The day of my birth, my father visited my mother in the hospital to tell her he wanted a divorce. I have no way of knowing how that dismal fact affected my childhood, though Mother told me I used to whimper a lot as a baby. Regardless, I must have recovered quickly, because my earliest girlhood memories have me swinging from the tops of trees like a natural monkey, or flying over fences after letting go of my seat on a swing, or engaging in dirt-clod wars with the rest of the kids in the neighborhood, taking cover within the lush suburban jungle of a vacant lot.
I only had one doll and couldn’t say if I missed having more, though I remember being envious of the awesome collection of Storybook Dolls lining the shelves of a little friend’s bedroom. Not to worry, of course— I had other things to do, and playing with dolls wasn’t on the list.
My mother re-married when I was eight-years-old, and the man she married was a handsome, no-ifs-ands-or-buts veteran of WWII, a Lieutenant. Having only experienced a casual matriarchy up until then —mother, grandmother and three girls— and being entirely unacquainted with the notion of patriarchy, I didn’t take to the new arrangement all that well. Thus began The Resistance. My step-father soon learned I wasn’t going to be a push-over, getting lip from me in no uncertain terms: “I don’t have to mind you— you’re not my father.”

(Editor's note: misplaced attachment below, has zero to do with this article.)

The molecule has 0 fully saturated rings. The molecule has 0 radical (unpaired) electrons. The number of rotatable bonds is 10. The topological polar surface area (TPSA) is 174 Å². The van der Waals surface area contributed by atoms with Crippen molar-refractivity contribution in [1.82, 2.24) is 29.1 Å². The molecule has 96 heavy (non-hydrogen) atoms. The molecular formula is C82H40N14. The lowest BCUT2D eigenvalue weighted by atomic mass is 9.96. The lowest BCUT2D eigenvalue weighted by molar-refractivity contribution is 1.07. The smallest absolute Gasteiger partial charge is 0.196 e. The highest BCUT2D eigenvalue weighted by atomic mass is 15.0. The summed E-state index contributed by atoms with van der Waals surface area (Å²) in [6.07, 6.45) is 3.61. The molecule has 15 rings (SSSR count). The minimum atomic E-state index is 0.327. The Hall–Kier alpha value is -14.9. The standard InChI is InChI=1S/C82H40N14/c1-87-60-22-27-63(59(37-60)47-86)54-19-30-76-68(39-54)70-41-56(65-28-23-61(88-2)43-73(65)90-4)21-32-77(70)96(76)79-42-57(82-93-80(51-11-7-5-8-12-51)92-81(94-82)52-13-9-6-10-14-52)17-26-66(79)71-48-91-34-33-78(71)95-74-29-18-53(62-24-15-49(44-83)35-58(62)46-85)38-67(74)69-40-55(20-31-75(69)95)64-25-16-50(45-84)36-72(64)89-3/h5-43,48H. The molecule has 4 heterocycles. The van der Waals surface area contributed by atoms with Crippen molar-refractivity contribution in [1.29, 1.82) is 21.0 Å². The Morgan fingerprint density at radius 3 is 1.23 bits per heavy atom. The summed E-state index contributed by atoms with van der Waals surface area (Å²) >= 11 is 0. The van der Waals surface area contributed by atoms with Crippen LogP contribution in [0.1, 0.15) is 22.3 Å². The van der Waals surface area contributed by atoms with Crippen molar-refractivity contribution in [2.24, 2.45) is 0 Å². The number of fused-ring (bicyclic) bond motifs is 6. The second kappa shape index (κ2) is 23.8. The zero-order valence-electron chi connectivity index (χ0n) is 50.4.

The man had a big heart, though, and found a way to soften the resistance when I reached age ten. He bought a six-month-old horse for me, fulfilling that little girl’s constant wishes, which she had been expressing out loud from the very beginning. I named him “Salute,” and we remained good companions until I married at age twenty-four. Funny thing is, now, a million years later, I miss the horse more than the man I married and divorced thirteen years into the marriage.
Also at age ten I could beat any boy in the neighborhood at foot racing. Of course, those athletic triumphs soon went the way of pale reminiscences, when all of us reached puberty. “Oh! The unfairness of it all!” But I still had my horse, though I went from horse-crazy to boy-crazy in no time at all, not that I ignored my horse—he was always good for soothing a broken heart. Then along comes marriage, and I had to sell my horse and put all my childish dreams aside, but didn’t. Not really.
"So, like a forgotten fire, a childhood can always flare up again within us." ~Gaston Bachelard